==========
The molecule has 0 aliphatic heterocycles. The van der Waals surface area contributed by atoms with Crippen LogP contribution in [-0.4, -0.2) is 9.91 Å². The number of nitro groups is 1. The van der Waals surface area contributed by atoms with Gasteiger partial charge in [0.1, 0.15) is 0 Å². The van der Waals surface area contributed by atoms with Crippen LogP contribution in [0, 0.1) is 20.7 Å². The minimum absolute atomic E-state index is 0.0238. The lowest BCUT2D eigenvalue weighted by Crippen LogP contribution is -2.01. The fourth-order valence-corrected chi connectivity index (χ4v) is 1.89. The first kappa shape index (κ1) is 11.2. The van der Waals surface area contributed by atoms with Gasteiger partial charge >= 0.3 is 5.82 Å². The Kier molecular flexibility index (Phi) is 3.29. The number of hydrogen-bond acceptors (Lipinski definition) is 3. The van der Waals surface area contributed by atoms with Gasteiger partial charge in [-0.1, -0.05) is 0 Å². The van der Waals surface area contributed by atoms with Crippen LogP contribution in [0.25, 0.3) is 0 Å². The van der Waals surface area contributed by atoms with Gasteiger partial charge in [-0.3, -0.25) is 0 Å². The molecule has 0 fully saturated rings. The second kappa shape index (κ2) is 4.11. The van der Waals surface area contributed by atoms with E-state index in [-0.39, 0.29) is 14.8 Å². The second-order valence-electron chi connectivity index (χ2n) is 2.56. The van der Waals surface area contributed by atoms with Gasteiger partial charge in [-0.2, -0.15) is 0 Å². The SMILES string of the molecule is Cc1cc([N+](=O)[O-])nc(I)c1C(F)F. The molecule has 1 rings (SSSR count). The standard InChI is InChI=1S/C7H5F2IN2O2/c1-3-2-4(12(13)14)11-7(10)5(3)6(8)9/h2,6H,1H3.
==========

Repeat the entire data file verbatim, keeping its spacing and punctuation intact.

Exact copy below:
The molecule has 0 aliphatic heterocycles. The van der Waals surface area contributed by atoms with Crippen LogP contribution in [-0.4, -0.2) is 9.91 Å². The number of nitro groups is 1. The van der Waals surface area contributed by atoms with Gasteiger partial charge in [0.1, 0.15) is 0 Å². The van der Waals surface area contributed by atoms with Crippen LogP contribution in [0, 0.1) is 20.7 Å². The minimum absolute atomic E-state index is 0.0238. The lowest BCUT2D eigenvalue weighted by Crippen LogP contribution is -2.01. The fourth-order valence-corrected chi connectivity index (χ4v) is 1.89. The first kappa shape index (κ1) is 11.2. The van der Waals surface area contributed by atoms with Gasteiger partial charge >= 0.3 is 5.82 Å². The Kier molecular flexibility index (Phi) is 3.29. The number of hydrogen-bond acceptors (Lipinski definition) is 3. The van der Waals surface area contributed by atoms with Gasteiger partial charge in [-0.1, -0.05) is 0 Å². The van der Waals surface area contributed by atoms with Crippen LogP contribution in [0.25, 0.3) is 0 Å². The van der Waals surface area contributed by atoms with Gasteiger partial charge in [-0.3, -0.25) is 0 Å². The molecule has 0 fully saturated rings. The second kappa shape index (κ2) is 4.11. The van der Waals surface area contributed by atoms with E-state index in [-0.39, 0.29) is 14.8 Å². The second-order valence-electron chi connectivity index (χ2n) is 2.56. The van der Waals surface area contributed by atoms with Gasteiger partial charge in [-0.2, -0.15) is 0 Å². The SMILES string of the molecule is Cc1cc([N+](=O)[O-])nc(I)c1C(F)F. The molecule has 1 rings (SSSR count). The standard InChI is InChI=1S/C7H5F2IN2O2/c1-3-2-4(12(13)14)11-7(10)5(3)6(8)9/h2,6H,1H3.